Fitch then discusses how chloroplast genes that have migrated to the nucleus are "orthologous within plants" meaning that at the point where plants came into existence these genes were already present. Not discussed is whether these genes are paralogous if they are found in nuclear genomes in one plant and chloroplast genomes in another. He also notes that (p. 228) "The acquisition of chloroplasts by a eukaryote was a xenologous (in this case, symbiotic) event…" If one species contains a paralogous pair of genes, but the duplication event occurred following divergence from a second species, then both paralogs are orthologous to the same gene found in that other species. Furthermore, even a deleted paralog is still a paralog, just whose allelic form is a gap in sequence. An additional and important point is found on p. 230: "We must recognize that not all parts of a gene have the same history and thus, in such cases, that the gene is not the unit to which the terms orthology, paralogy, etcetera apply." Fitch also provides a distinction between convergent evolution (bestowing analogies) and parallel evolution (which does not produce analogies): Two identical sequences that undergo identical nucleotide replacements are undergoing parallel evolution whereas two non-identical sequences that become identical through mutational events are displaying convergent evolution. Above all, it is always a good idea to cite one's definition of a potentially contentious term, and also to provide one's definition of the term – which ideally is equivalent to that found in the cited reference! – so as to properly guide the reader as to one's intended meaning.

Mosaic Evolution

One can view… gene exchange… as effectively blurring the lines between microbial taxa, making it difficult to delineate microbial 'species' or groupings at higher taxonomic levels. It is difficult to apply the biological species concept… to groups of strains that are reproductively isolated at some loci and not others. Similarly, the variable domains of exchange among taxa…, as well as the variable rates of exchange among different genes, makes higher ordered taxonomic classification difficult… [I]f higher ordered taxonomy is dictated by both the presence of ancestral genes (as is the case in eukaryotes) as well as biased HGT within taxonomic groups, then bacterial taxonomy reflects both history (the patterns of speciation events) as well as ongoing processes (HGT). Hence, the conclusions of Zuckerkandl and Pauling (1965) , that genes are documents of evolutionary history, becomes far more complex as we integrate patterns of gene exchange—and lineage-specific gene loss—with histories of vertical inheritance. — Jeffrey G. Lawrence & Heather Hendrickson (2003)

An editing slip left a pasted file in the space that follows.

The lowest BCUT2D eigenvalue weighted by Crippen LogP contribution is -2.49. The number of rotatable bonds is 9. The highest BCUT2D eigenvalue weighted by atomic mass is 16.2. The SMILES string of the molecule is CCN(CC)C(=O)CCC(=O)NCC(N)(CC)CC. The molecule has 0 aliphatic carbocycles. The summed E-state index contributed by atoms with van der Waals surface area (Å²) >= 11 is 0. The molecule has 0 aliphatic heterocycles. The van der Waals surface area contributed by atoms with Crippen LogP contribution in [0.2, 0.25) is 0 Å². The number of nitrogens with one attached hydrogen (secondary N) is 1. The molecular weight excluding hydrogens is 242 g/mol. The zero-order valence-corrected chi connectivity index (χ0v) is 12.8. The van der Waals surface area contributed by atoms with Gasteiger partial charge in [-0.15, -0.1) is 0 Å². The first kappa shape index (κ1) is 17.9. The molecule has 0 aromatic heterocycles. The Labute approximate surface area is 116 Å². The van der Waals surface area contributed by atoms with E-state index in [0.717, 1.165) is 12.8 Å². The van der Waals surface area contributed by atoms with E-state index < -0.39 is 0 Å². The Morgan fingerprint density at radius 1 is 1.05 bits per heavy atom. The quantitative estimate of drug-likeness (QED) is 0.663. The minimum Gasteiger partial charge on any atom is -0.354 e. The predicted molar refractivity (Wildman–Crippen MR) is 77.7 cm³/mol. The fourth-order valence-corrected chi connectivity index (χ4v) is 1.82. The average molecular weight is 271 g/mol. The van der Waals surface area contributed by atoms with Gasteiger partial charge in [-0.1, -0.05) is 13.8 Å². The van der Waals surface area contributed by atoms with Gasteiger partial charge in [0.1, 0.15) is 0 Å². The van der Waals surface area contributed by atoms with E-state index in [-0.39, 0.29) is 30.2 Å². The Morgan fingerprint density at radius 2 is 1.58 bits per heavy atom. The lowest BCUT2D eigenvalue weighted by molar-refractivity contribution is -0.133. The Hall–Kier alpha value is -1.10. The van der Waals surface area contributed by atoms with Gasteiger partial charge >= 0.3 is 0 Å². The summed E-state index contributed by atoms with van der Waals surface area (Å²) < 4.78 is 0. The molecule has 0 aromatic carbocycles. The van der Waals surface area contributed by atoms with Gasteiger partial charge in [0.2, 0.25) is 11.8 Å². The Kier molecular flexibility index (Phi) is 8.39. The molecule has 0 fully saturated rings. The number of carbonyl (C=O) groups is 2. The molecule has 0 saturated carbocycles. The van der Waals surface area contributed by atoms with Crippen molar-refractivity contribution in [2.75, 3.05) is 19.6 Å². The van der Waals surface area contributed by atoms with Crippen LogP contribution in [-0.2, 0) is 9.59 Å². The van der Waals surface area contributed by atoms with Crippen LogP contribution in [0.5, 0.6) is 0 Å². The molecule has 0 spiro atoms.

After Zuckerkandl and Pauling (1965) , biologists came to think that the universal tree could be reduced to a tree based on sequences of orthologous genes, any of which (practical considerations aside) could serve as a marker for an entire genome, organism, or species. If, however, different genes give different trees, and there is no fair way to suppress this disagreement, then a species (or phylum) can "belong" to many genera (or kingdoms) at the same time: There really can be no universal phylogenetic tree of organisms based on such a reduction to genes… [Even small subunit rRNA phylogenies may be suspect since, for example,] the SSU rRNA of E. coli can be completely replaced by that of Proteus vulgaris (and the ribosomal protein L11 binding domain of E. coli 23S can be replaced by the homologous region of yeast 28S) without reducing growth rate by more than 10 to 30%. — W. Ford Doolittle (1999)